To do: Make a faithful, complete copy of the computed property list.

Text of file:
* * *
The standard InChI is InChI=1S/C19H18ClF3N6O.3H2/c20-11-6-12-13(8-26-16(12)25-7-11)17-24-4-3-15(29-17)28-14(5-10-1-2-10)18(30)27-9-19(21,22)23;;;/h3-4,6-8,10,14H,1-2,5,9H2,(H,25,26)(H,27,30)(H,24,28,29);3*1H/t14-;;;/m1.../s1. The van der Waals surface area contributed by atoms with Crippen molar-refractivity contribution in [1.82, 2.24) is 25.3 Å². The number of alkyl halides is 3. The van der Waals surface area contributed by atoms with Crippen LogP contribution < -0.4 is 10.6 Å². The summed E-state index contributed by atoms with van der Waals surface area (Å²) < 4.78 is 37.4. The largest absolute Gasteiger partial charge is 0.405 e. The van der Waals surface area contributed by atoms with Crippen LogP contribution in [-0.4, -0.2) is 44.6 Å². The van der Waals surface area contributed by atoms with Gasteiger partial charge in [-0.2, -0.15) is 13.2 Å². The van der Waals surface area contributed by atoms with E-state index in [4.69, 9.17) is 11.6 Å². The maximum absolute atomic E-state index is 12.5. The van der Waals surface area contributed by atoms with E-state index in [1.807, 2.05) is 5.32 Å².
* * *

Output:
The standard InChI is InChI=1S/C19H18ClF3N6O.3H2/c20-11-6-12-13(8-26-16(12)25-7-11)17-24-4-3-15(29-17)28-14(5-10-1-2-10)18(30)27-9-19(21,22)23;;;/h3-4,6-8,10,14H,1-2,5,9H2,(H,25,26)(H,27,30)(H,24,28,29);3*1H/t14-;;;/m1.../s1. The van der Waals surface area contributed by atoms with Crippen molar-refractivity contribution in [1.82, 2.24) is 25.3 Å². The number of alkyl halides is 3. The van der Waals surface area contributed by atoms with Crippen LogP contribution < -0.4 is 10.6 Å². The summed E-state index contributed by atoms with van der Waals surface area (Å²) < 4.78 is 37.4. The largest absolute Gasteiger partial charge is 0.405 e. The van der Waals surface area contributed by atoms with Crippen LogP contribution in [-0.4, -0.2) is 44.6 Å². The van der Waals surface area contributed by atoms with Gasteiger partial charge in [-0.2, -0.15) is 13.2 Å². The van der Waals surface area contributed by atoms with E-state index in [4.69, 9.17) is 11.6 Å². The maximum absolute atomic E-state index is 12.5. The van der Waals surface area contributed by atoms with E-state index in [1.807, 2.05) is 5.32 Å².